6 Steps to Prepare for an Online Fall Semester
APRIL 08, 2020
Here are some steps colleges should take to help prepare for fall 2020 and beyond:
- Survey students now to find out how many would decline to participate in an online-only fall 2020 academic term.
- Rethink large lecture courses if fall instruction is online.
- Leverage teaching resources and expertise across colleges.
- Plan for a multiyear impact.
- Be transparent and engage the student and family communities.
- When it comes to equity, walk the walk.
more on online learning in this IMS blog
PDF document: xr-collaboration-global-resource-guide
more on XR in this IMS blog
more on 360 in this IMS blog
The Difference Between Emergency Remote Teaching and Online Learning
Moving instruction online can enable the flexibility of teaching and learning anywhere, anytime, but the speed with which this move to online instruction is expected to happen is unprecedented and staggering.
“Online learning” will become a politicized term that can take on any number of meanings depending on the argument someone wants to advance.
Online learning carries a stigma of being lower quality than face-to-face learning, despite research showing otherwise. These hurried moves online by so many institutions at once could seal the perception of online learning as a weak option
Researchers in educational technology, specifically in the subdiscipline of online and distance learning, have carefully defined terms over the years to distinguish between the highly variable design solutions that have been developed and implemented: distance learning, distributed learning, blended learning, online learning, mobile learning, and others. Yet an understanding of the important differences has mostly not diffused beyond the insular world of educational technology and instructional design researchers and professionals.
Online learning design options (moderating variables)
Typical planning, preparation, and development time for a fully online university course is six to nine months before the course is delivered. Faculty are usually more comfortable teaching online by the second or third iteration of their online courses.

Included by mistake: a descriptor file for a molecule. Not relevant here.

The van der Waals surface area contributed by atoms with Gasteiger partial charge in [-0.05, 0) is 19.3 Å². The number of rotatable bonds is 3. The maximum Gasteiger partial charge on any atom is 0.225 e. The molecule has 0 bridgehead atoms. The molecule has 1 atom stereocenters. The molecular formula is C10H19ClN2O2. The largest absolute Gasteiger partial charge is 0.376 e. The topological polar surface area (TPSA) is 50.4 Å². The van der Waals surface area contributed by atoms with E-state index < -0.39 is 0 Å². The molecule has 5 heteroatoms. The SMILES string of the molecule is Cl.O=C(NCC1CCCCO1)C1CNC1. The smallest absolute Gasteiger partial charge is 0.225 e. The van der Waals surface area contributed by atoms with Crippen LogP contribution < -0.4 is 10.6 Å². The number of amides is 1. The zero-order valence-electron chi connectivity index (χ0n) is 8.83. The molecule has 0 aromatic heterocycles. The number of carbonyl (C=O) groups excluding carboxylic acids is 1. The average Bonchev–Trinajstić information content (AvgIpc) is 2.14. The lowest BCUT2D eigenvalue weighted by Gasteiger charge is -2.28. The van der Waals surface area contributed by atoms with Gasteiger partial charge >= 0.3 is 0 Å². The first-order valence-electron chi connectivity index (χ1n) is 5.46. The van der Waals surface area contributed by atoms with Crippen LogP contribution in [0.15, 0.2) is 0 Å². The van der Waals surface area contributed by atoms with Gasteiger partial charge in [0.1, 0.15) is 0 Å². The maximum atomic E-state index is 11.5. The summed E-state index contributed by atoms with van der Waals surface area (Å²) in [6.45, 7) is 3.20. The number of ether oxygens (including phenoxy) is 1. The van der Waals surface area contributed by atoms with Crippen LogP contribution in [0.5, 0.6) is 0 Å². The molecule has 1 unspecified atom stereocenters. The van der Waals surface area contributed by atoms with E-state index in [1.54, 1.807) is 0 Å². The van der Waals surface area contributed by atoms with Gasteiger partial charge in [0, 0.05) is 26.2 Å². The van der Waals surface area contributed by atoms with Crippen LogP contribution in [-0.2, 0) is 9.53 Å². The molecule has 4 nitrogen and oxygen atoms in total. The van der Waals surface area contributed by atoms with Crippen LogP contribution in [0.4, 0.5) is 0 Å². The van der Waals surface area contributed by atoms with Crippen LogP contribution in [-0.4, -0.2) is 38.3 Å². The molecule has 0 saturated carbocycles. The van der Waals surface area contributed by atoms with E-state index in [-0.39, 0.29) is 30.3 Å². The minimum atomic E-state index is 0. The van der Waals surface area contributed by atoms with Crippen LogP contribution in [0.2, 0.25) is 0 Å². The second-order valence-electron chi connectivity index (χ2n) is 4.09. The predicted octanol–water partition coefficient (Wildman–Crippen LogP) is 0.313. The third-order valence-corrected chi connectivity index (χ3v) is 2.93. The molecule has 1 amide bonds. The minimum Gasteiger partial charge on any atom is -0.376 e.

In contrast to experiences that are planned from the beginning and designed to be online, emergency remote teaching (ERT) is a temporary shift of instructional delivery to an alternate delivery mode due to crisis circumstances. It involves the use of fully remote teaching solutions for instruction or education that would otherwise be delivered face-to-face or as blended or hybrid courses and that will return to that format once the crisis or emergency has abated.
A full-course development project can take months when done properly. The need to “just get it online” is in direct contradiction to the time and effort normally dedicated to developing a quality course. Online courses created in this way should not be mistaken for long-term solutions but accepted as a temporary solution to an immediate problem.
More on online learning in this IMS blog
South Korea winning the fight against coronavirus using big-data and AI
South Korea is using the analysis, information and references provided by this integrated data — all different real-time responses and information produced by the platform are promptly conveyed to people with different AI-based applications.
Whenever someone is tested positive for COVID-19, all the people in the vicinity are provided with the infected person’s travel details, activities, and commute maps for the previous two weeks through mobile notifications sent as a push system.